Ready, set, barf: An evangelical football feature

Grab your air-sickness bag and let’s dive right into this New York Times sports feature.

The italicized phrases below are courtesy of me, not the Times:

LYNCHBURG, Va. — Football is not just a sport at Liberty University, the Christian institution founded by Jerry Falwell, it is a mission.

At Liberty, once a tiny Bible college but now a budding giant, the plan is for college football — big-time, always-on-television college football — to do for evangelical Christians in the 21st century what Notre Dame football did for Roman Catholics in the 20th.

Hey, homogenized evangelicals all over America, are you ready for some football!? Finally, we have a place for all the future Tim Tebows to chase their dreams!

Liberty is already packing the house for its campus games, but Jerry Falwell Jr., the businesslike son of the founder and the current university chancellor, gazes from his office in the western hills of Virginia and sees a worldwide congregation united in faith and in football. 

Hallelujah, praise the official Evangelical football team!

Other football teams run a spread offense. Liberty’s team will spread the word.

“We think there would be a vast, committed fan base of conservative, evangelical Christians around the country and maybe even folks who are conservative politically who would rally behind Liberty football,” Falwell Jr. said, smiling at the thought. “They would identify with our philosophy.”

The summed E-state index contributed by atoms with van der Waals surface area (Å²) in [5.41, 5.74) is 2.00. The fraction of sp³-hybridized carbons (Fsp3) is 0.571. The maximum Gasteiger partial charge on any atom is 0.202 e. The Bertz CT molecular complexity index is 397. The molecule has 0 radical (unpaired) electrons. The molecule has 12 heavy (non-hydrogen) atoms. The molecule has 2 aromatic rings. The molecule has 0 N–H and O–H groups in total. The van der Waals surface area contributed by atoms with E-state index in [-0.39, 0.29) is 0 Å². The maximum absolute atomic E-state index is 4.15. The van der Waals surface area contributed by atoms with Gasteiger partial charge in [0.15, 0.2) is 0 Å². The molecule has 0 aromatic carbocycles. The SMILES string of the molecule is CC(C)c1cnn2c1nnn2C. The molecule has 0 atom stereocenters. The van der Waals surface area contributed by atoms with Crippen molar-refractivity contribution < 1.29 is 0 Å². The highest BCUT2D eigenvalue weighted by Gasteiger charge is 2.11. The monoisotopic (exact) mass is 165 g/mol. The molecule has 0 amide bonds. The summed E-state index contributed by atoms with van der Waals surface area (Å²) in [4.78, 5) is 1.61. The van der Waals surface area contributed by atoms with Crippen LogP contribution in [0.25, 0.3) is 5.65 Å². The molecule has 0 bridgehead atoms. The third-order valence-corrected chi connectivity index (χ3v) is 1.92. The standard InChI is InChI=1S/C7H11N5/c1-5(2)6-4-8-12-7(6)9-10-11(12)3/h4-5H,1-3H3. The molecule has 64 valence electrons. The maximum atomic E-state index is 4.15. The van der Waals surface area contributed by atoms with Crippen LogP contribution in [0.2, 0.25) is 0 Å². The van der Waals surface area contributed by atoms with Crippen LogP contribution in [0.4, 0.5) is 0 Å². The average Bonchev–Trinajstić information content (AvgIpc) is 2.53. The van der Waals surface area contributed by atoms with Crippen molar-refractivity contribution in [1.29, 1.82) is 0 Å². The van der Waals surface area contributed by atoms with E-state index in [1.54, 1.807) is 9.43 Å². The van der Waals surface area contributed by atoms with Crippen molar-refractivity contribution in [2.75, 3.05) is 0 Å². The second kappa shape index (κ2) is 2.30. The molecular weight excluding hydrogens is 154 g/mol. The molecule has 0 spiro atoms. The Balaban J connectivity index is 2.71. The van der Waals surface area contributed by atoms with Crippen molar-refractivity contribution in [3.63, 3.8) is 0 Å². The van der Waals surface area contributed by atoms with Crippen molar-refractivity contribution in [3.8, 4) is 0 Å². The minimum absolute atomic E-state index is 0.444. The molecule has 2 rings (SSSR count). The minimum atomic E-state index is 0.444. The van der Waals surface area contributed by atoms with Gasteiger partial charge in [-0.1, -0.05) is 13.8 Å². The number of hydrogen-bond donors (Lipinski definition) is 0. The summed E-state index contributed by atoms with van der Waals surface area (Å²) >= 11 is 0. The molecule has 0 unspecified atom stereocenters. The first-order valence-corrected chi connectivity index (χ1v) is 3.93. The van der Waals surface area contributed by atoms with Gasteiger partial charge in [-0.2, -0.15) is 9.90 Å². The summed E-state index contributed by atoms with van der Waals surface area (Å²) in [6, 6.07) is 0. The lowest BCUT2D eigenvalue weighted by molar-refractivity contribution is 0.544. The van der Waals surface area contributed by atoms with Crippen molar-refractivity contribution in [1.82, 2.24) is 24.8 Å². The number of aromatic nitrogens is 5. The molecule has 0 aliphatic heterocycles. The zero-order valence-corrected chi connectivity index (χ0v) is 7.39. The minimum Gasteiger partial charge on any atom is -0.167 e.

Pssssssst, Alabama, Georgia  and Oklahoma. Enjoy elite football while you can because all the Bible Belt fans are fixing to jump ship. Go, Liberty!

The university has a motto for the cause: “Champions for Christ.”

“And yes, there are parallels to Notre Dame,” Falwell continued. “There might even be a little rivalry there — the Catholics against the Protestants.”

Given all the mentions of Notre Dame in this story, it’s amazing that the Times did not seek comment from the Fighting Irish. Apparently, the following call never occurred:

Notre Dame: “This is sports media relations.”

Reporter: “Yes, I’m calling from The New York Times. I was hoping that someone could comment on how soon Notre Dame might be able to add Liberty University to its football schedule.”

In case my subtlety has confused you, this was not my favorite story. On the bright side, I now have a solid example next time I need to define nauseating. 

Here’s my major problem with this piece: It overshoots in a big-time way, with little or no evidence to back up the breathless pronouncements about the program’s powerful potential. And the Times never bothers to talk to anyone outside of Liberty.

To read this 2,500-word account, it’s as if an evangelical university never has attempted to excel in the world of big-time college football. (On a probably totally unrelated note, does anybody remember where last year’s Heisman Trophy winner played? I seem to have forgotten.)

I could go on. But I’m starting to feel rather queasy.

What’d I do with that Pepto-Bismol?

About Bobby Ross Jr.